Category Archives: Poetry

Poetry Box review: Bill Nagelkerke’s The Night the Moon Fell Down and other poems with an invite for a child interviewer

 

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Bill Nagelkerke, The Night the Moon Fell Down and other poems, Copy Press, 2019

HOT NEWS: I have a copy of Bill’s new book for one child who would like to interview Bill. See below if you want to put your name in the hat to be picked.

 

At night

 

At night I look up at the sky,

I see the moon and stars sweep by.

I take the universe to bed,

And keep it safe inside my head.

 

 

A former librarian, Bill Nagelkerke is a busy children’s author, publishing fiction for children of all ages, and translating children’s books from Dutch (including a number of Gecko titles such as the magnificent Wolf and Dog by Sylvia Vanden Heede). I discovered Bill’s poetry in the School Journal and was instantly attracted to his deft and playful use of words. I included his poems in A Treasury of NZ Poetry for Children and and am now delighted to see he has a debut children’s poetry collection out.

In 2013 Nagelkerke was awarded the Storylines Margaret Mahy Medal and Lecture Award in recognition of his dedicated contribution to children’s literature and literacy in New Zealand.

I was very happy to write a small blurb for Bill’s book so some of my words of praise are singing on the cover. I loved the way

 

in The Night the Moon Fell Down words fizz, lines glide, rhymes sizzle. You will find soccer balls, winter cats and concrete cakes; there are bottled stars adventure parks and elephant rocks. Bill Nagelkirke is a poetry wizard.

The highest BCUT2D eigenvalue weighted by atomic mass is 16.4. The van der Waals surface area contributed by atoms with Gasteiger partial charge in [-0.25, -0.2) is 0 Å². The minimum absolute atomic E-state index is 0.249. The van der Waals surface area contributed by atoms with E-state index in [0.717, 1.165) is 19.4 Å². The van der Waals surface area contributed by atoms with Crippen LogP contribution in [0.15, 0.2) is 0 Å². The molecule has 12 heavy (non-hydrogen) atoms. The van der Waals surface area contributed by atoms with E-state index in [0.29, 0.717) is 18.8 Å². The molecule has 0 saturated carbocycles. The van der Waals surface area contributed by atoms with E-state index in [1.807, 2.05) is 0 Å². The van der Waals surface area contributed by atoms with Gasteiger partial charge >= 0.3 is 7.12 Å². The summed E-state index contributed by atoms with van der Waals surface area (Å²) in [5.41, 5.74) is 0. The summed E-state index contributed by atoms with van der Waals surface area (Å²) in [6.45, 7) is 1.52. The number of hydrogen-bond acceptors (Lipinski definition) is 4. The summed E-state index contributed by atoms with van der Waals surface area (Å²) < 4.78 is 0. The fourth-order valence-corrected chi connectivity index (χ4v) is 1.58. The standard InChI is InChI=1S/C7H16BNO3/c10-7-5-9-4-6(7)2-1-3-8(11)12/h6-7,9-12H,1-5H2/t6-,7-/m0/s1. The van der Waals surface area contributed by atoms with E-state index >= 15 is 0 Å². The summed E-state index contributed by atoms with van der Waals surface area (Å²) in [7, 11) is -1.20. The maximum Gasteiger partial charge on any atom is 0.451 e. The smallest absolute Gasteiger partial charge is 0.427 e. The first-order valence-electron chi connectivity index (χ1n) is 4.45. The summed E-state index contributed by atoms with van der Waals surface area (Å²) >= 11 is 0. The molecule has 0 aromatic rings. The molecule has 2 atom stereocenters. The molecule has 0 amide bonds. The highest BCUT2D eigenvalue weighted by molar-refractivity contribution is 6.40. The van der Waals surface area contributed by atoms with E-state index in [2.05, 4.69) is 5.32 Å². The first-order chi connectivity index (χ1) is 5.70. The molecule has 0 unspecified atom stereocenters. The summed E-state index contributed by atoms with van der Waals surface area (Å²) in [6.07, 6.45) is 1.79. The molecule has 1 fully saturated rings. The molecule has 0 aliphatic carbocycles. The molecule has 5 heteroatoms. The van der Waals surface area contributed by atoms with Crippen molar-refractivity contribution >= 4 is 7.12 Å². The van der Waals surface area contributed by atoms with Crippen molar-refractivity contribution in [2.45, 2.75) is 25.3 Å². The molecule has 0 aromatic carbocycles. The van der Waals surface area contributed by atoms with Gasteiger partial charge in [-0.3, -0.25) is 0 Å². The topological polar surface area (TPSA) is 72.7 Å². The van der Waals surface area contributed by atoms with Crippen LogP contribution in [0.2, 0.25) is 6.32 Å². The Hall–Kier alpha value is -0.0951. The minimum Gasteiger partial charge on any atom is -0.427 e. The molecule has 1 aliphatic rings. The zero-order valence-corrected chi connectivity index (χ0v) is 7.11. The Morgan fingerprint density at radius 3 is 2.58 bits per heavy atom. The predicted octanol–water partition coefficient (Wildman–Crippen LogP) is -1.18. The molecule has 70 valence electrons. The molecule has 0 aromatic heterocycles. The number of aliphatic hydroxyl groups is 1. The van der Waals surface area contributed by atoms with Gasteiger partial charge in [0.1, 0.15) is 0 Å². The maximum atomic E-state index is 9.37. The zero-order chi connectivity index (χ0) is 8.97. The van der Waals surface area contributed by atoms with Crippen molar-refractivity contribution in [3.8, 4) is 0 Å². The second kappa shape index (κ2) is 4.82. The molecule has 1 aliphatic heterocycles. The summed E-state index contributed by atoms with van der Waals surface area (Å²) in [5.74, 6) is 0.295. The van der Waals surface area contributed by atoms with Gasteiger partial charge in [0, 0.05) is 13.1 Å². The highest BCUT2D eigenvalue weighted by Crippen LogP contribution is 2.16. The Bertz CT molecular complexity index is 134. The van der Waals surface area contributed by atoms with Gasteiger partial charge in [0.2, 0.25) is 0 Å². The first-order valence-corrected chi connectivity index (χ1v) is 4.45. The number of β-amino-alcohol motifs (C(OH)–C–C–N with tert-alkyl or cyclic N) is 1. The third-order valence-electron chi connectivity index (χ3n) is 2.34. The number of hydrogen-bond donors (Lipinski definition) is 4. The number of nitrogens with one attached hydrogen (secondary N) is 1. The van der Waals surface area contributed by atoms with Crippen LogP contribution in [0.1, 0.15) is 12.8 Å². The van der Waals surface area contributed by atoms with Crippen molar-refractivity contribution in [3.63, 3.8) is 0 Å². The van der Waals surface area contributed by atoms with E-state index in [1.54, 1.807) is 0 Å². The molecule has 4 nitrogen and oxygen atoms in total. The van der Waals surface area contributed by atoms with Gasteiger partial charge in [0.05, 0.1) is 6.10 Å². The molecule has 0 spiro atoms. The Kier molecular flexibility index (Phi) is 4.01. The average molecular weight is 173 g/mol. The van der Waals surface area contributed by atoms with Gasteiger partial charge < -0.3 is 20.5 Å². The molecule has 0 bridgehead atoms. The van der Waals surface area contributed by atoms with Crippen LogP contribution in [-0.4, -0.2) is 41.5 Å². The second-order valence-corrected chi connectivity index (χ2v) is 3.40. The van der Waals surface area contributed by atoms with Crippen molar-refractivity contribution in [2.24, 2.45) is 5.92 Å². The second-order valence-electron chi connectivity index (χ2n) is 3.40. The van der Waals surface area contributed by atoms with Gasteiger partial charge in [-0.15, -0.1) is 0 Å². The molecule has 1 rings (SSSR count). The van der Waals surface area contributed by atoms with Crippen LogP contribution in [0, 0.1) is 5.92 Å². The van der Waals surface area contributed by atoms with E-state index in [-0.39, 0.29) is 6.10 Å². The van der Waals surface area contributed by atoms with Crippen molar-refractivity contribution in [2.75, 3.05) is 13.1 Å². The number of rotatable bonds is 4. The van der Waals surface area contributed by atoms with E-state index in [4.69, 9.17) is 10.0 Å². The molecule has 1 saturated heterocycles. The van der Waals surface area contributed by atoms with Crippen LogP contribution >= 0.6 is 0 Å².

Looking at poetry on a screen is never the same as holding a book and seeing how the words and white space fit on the page with the illustrations. The images have personalities of their own just like poems; there are photographs, drawings, silhouettes, prints, things I can’t identify. They are dark and light and intriguing.

Why do I love Bill’s poetry? I love it because his poems dance with life, humour, imagination, stories. Sometimes they start with a simple idea – like switching on the light at night – and then produce an image that is warm in your mind. He is a wizard at this.

 

Switch

 

One quick flick

One sharp click

One small bulb of light

Scares away the big, dark night

 

Authors often get asked where they get their ideas from – I think poems have starting points, leaping pads – and it seems Bill’s come from both his own experience and his inventive mind. There is a poem about his dad (which may or may not be about his actual dad!) who loves making jokes by making puns (when a word has more than one meaning as in ‘kneads’ and ‘needs’). The poem’s last line makes me hope this is a little biography because it is tender link between father and son!

 

(My dad loves words as well.)

 

Bill can take a subject that a universe of poets have written poems about (think the rain, the stars, cats, rocks, leaves) and make the subject fresh. I picked his poem ‘Rain’ for the Treasury because the image sparks all my senses and the lines both surprise and delight me. I love the opening lines:

 

I like the straight-down

Silky rain

 

Some poems are puzzles. I mean they really are puzzles such as ‘A picture-puzzler poem’. This might be a new poem form. I want to give it a go! So inventive!

Some poems surprise, especially with similes and metaphors. I love the poem ‘Parcel’. Holland is a parcel that gets unwrapped every Christmas – Holland gets unwrapped! The parcel gets unwrapped as do memories. The gift calendar shows a snowy Dutch December but here in New Zealand things are different. I love the way this poem got me musing.